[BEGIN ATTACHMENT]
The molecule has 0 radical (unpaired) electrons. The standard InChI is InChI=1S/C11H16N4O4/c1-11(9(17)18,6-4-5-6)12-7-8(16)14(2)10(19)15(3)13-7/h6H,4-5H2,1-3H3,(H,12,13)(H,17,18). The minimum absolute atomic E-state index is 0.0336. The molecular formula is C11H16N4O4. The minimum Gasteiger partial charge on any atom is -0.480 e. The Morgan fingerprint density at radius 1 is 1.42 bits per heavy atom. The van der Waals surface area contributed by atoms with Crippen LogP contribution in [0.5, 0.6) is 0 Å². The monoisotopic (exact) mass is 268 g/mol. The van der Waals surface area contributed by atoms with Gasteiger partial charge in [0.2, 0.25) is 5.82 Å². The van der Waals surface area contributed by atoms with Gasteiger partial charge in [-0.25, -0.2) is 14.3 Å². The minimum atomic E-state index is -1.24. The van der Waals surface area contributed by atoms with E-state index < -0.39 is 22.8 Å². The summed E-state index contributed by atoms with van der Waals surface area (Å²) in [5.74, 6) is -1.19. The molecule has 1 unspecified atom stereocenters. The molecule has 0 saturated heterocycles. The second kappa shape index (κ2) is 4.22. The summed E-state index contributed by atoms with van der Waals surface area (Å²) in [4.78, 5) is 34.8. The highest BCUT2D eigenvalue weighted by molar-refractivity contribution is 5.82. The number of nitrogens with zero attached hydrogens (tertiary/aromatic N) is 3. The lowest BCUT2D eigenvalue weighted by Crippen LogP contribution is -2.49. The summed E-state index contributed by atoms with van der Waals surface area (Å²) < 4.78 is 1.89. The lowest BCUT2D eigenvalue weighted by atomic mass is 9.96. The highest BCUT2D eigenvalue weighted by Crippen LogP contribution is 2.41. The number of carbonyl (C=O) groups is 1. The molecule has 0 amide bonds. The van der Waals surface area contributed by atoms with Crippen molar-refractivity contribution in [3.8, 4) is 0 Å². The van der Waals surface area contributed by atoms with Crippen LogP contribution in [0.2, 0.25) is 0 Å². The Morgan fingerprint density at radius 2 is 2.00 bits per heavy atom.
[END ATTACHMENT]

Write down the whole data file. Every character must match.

The molecule has 0 radical (unpaired) electrons. The standard InChI is InChI=1S/C11H16N4O4/c1-11(9(17)18,6-4-5-6)12-7-8(16)14(2)10(19)15(3)13-7/h6H,4-5H2,1-3H3,(H,12,13)(H,17,18). The minimum absolute atomic E-state index is 0.0336. The molecular formula is C11H16N4O4. The minimum Gasteiger partial charge on any atom is -0.480 e. The Morgan fingerprint density at radius 1 is 1.42 bits per heavy atom. The van der Waals surface area contributed by atoms with Crippen LogP contribution in [0.5, 0.6) is 0 Å². The monoisotopic (exact) mass is 268 g/mol. The van der Waals surface area contributed by atoms with Gasteiger partial charge in [0.2, 0.25) is 5.82 Å². The van der Waals surface area contributed by atoms with Gasteiger partial charge in [-0.25, -0.2) is 14.3 Å². The minimum atomic E-state index is -1.24. The van der Waals surface area contributed by atoms with E-state index < -0.39 is 22.8 Å². The summed E-state index contributed by atoms with van der Waals surface area (Å²) in [5.74, 6) is -1.19. The molecule has 1 unspecified atom stereocenters. The molecule has 0 saturated heterocycles. The second kappa shape index (κ2) is 4.22. The summed E-state index contributed by atoms with van der Waals surface area (Å²) in [4.78, 5) is 34.8. The highest BCUT2D eigenvalue weighted by molar-refractivity contribution is 5.82. The number of nitrogens with zero attached hydrogens (tertiary/aromatic N) is 3. The lowest BCUT2D eigenvalue weighted by Crippen LogP contribution is -2.49. The summed E-state index contributed by atoms with van der Waals surface area (Å²) < 4.78 is 1.89. The lowest BCUT2D eigenvalue weighted by atomic mass is 9.96. The highest BCUT2D eigenvalue weighted by Crippen LogP contribution is 2.41. The number of carbonyl (C=O) groups is 1. The molecule has 0 amide bonds. The van der Waals surface area contributed by atoms with Crippen molar-refractivity contribution in [3.8, 4) is 0 Å². The van der Waals surface area contributed by atoms with Crippen LogP contribution in [0.2, 0.25) is 0 Å². The Morgan fingerprint density at radius 2 is 2.00 bits per heavy atom.